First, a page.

Small-business lender views her role as teammate

Lori Raabe

Lori Raabe has worn many hats in her three-plus decade banking career: Teller, personal banker, mortgage lender, business development officer, SBA lender, branch manager, taxidermist. Okay, that last role is figurative. 

One of Raabe’s first commercial loan customers in the Coulee region of western Wisconsin (home to Holmen, Onalaska and LaCrosse) is a taxidermist. With him, and all of her other small-business clients, Raabe considers her role in unconventional terms: “I perceive myself as their unpaid coworker,” she said. “I consider myself part of their team.”

It’s a perspective that distinguishes Raabe — one of six bankers recognized this month by BankBeat magazine as a 2019 Outstanding Woman in Banking, sponsored by SHAZAM — from her industry peers. 

Raabe is vice president, business and mortgage lender, at the $55 million, three-location Park Bank, based in Holmen; she’s been on the job at Park Bank only two-and-a-half years, but she brings a lifetime of community connections and industry insight, along with an effusive attitude toward service to her role. “Lori has demonstrated a willingness to dive right in on anything,” said Morgan Farmer, executive vice president. “She’s particularly good-natured and empathetic.”

Raabe’s sweet spot is working with businesses with between one and 25 employees. They’re often family-run operations with employees who are close-knit, she observed. She also appreciates how intertwined business and personal finances can be in a small business. “It’s just very cool to be able to work with those people and have the opportunity to help them with their businesses.”

Raabe started her banking career in 1988 at a branch of M&I Marshall and Ilsley in her hometown of Onalaska. She spent the next decade focused on consumer banking, and fully expected to be an “M&I lifer,” she said. When BMO Harris bought M&I in 2011, Raabe had just started to shift into commercial lending, and had just begun to hit her stride. 

She committed herself to giving the multinational a chance. She gave it a chance-and-a-half, staying at the Chicago-based bank for four years. “Chicago and rural Wisconsin are really different marketplaces,” Raabe said. “It was just very difficult for me to help the customers the way I wanted to help them.”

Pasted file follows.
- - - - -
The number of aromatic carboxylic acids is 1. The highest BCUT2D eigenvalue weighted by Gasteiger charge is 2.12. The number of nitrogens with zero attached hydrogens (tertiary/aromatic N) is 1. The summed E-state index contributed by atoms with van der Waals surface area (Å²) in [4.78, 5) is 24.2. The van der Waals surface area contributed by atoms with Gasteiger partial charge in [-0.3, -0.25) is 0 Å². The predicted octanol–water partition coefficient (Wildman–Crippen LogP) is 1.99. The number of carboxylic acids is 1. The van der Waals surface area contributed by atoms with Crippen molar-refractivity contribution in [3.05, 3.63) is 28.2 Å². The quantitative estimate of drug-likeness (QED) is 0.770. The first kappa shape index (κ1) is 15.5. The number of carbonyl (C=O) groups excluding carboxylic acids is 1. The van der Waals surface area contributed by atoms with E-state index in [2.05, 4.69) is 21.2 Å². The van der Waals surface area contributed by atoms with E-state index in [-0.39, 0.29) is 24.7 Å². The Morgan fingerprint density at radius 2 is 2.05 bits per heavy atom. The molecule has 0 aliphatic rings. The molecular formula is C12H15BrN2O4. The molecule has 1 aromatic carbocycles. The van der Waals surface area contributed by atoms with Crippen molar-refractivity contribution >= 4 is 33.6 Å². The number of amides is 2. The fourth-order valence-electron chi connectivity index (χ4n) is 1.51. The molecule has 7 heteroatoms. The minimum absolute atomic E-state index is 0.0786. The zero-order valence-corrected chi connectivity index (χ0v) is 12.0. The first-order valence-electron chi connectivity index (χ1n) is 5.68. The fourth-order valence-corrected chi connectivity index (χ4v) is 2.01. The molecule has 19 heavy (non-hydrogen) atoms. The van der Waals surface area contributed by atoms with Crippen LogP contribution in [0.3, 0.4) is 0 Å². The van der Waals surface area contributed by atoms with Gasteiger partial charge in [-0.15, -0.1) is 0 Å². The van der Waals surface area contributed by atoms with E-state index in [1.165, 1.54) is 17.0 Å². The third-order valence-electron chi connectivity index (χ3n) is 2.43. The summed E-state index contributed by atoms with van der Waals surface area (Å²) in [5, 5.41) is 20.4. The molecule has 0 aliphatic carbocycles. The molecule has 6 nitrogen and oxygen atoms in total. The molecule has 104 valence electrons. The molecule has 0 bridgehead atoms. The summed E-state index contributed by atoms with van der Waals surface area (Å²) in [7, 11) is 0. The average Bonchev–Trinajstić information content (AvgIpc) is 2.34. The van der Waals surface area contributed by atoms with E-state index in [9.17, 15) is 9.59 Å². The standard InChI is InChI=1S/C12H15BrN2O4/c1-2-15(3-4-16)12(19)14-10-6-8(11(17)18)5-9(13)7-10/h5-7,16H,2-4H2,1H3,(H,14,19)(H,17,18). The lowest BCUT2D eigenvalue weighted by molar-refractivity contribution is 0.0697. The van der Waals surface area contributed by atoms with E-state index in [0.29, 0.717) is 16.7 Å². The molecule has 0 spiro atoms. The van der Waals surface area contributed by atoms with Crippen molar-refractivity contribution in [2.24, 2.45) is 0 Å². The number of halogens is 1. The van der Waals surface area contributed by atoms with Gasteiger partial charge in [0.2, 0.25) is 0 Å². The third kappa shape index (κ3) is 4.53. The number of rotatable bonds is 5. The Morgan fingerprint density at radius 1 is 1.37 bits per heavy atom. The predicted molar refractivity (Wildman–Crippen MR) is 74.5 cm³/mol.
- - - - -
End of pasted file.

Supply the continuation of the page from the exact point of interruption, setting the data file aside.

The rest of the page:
Raabe parlayed her extensive banking experience into a position at a La Crosse-area community bank that competes with Park, where she was both branch manager and business development officer. There, Raabe was mentored on SBA lending. “It was my opportunity to jump in with both feet,” she said. 

The fit wasn’t quite right, however. “I felt like I had five or six really important skills and I was looking for the right position that would let me do all of the things I knew how to do, and not just two of the things that I knew how to do,” Raabe said. 

“She’s a unique talent,” Farmer said, assessing the value Raabe’s 30 years of experience, industry knowledge, and her ability to connect with people.

Lori Raabe, Park Bank, Holmen, Wis., is a member of Rotary International, has volunteered with Junior Achievement for more than 20 years, and is an avid gardener with an affinity for the shade-loving hosta. “There’s a pink one that just came out,” she said of the hosta. “I’ve got to find that one.”

Raabe manages a loan portfolio in the $20 million range and believes she’s been helped by having roots in the region. Success in commercial lending hinges on knowing a lot of people and developing a reputation as someone who helps people — she was right there to help her taxidermist when the Wisconsin DOT rolled its construction equipment over his septic tank. “When you can’t wash all those animal skins because your septic system has been destroyed, you might need a line of credit,” she said. “And when you work and live in the same place, that creates a different kind of loan.”

Farmer noted how adept Raabe is at analyzing credits and working with customers, saying she has “excelled during the last 12 months as she took on existing loan relationships.”

“Once I got over to Park, [SBA lending] was really the thing they focused on. It was an opportunity to take those basics and just run with it,” Raabe said. 

Raabe has her finger on the pulse of the business beat in the region, which she said is growing, becoming more urbanized, has attracted a lot of new businesses, and has helped the bank grow its mortgage portfolio.

The 20 or so employees at Park Bank are close-knit, fulfill multiple functions at the bank, and take a collaborative approach to problem solving, Raabe said. “I think in a lot of ways we’re like a family,” she said. Everyone has fun; everyone helps out. And Raabe, who’s clearly found her groove, sets the tone.

“She’s that rare individual who raises everyone up to a higher level,” Farmer said.

“I think all of us, because we have so many opportunities to learn and do different things, we really feel like we’re part of something,” Raabe said. “We’re all invested in what the goals are, as far as trying to succeed as an organization.”